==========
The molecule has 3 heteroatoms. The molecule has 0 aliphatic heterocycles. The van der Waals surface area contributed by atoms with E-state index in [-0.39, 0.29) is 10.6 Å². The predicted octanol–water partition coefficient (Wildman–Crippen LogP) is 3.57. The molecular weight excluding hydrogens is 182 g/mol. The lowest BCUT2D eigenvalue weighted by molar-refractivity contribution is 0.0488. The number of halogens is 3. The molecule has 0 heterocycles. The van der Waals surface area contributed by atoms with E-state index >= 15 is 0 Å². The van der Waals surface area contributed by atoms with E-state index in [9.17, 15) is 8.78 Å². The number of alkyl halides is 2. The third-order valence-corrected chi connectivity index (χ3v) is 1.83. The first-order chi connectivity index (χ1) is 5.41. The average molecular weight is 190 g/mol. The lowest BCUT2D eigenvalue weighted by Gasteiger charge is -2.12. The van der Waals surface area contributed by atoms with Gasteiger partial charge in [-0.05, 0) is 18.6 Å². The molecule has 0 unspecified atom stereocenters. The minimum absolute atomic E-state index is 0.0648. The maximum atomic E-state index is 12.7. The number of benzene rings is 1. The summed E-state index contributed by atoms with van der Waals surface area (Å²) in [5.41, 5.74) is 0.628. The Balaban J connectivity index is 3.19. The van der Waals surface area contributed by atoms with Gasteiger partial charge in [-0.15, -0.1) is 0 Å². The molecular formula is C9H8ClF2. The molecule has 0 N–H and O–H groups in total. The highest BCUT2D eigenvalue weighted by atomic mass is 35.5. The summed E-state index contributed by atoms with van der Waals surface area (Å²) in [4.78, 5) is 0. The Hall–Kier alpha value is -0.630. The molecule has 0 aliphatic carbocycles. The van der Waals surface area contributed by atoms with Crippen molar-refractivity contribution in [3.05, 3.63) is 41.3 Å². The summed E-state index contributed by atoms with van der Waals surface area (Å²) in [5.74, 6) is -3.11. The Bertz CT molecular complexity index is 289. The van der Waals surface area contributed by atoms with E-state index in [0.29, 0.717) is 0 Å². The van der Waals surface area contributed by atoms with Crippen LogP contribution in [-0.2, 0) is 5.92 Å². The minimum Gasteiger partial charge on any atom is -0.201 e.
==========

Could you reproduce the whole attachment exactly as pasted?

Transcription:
The molecule has 3 heteroatoms. The molecule has 0 aliphatic heterocycles. The van der Waals surface area contributed by atoms with E-state index in [-0.39, 0.29) is 10.6 Å². The predicted octanol–water partition coefficient (Wildman–Crippen LogP) is 3.57. The molecular weight excluding hydrogens is 182 g/mol. The lowest BCUT2D eigenvalue weighted by molar-refractivity contribution is 0.0488. The number of halogens is 3. The molecule has 0 heterocycles. The van der Waals surface area contributed by atoms with E-state index >= 15 is 0 Å². The van der Waals surface area contributed by atoms with E-state index in [9.17, 15) is 8.78 Å². The number of alkyl halides is 2. The third-order valence-corrected chi connectivity index (χ3v) is 1.83. The first-order chi connectivity index (χ1) is 5.41. The average molecular weight is 190 g/mol. The lowest BCUT2D eigenvalue weighted by Gasteiger charge is -2.12. The van der Waals surface area contributed by atoms with Gasteiger partial charge in [-0.05, 0) is 18.6 Å². The molecule has 0 unspecified atom stereocenters. The minimum absolute atomic E-state index is 0.0648. The maximum atomic E-state index is 12.7. The number of benzene rings is 1. The summed E-state index contributed by atoms with van der Waals surface area (Å²) in [5.41, 5.74) is 0.628. The Balaban J connectivity index is 3.19. The van der Waals surface area contributed by atoms with Gasteiger partial charge in [-0.15, -0.1) is 0 Å². The molecular formula is C9H8ClF2. The molecule has 0 N–H and O–H groups in total. The highest BCUT2D eigenvalue weighted by atomic mass is 35.5. The summed E-state index contributed by atoms with van der Waals surface area (Å²) in [4.78, 5) is 0. The Hall–Kier alpha value is -0.630. The molecule has 0 aliphatic carbocycles. The van der Waals surface area contributed by atoms with Crippen molar-refractivity contribution in [3.05, 3.63) is 41.3 Å². The summed E-state index contributed by atoms with van der Waals surface area (Å²) in [5.74, 6) is -3.11. The Bertz CT molecular complexity index is 289. The van der Waals surface area contributed by atoms with E-state index in [0.29, 0.717) is 0 Å². The van der Waals surface area contributed by atoms with Crippen LogP contribution in [-0.2, 0) is 5.92 Å². The minimum Gasteiger partial charge on any atom is -0.201 e.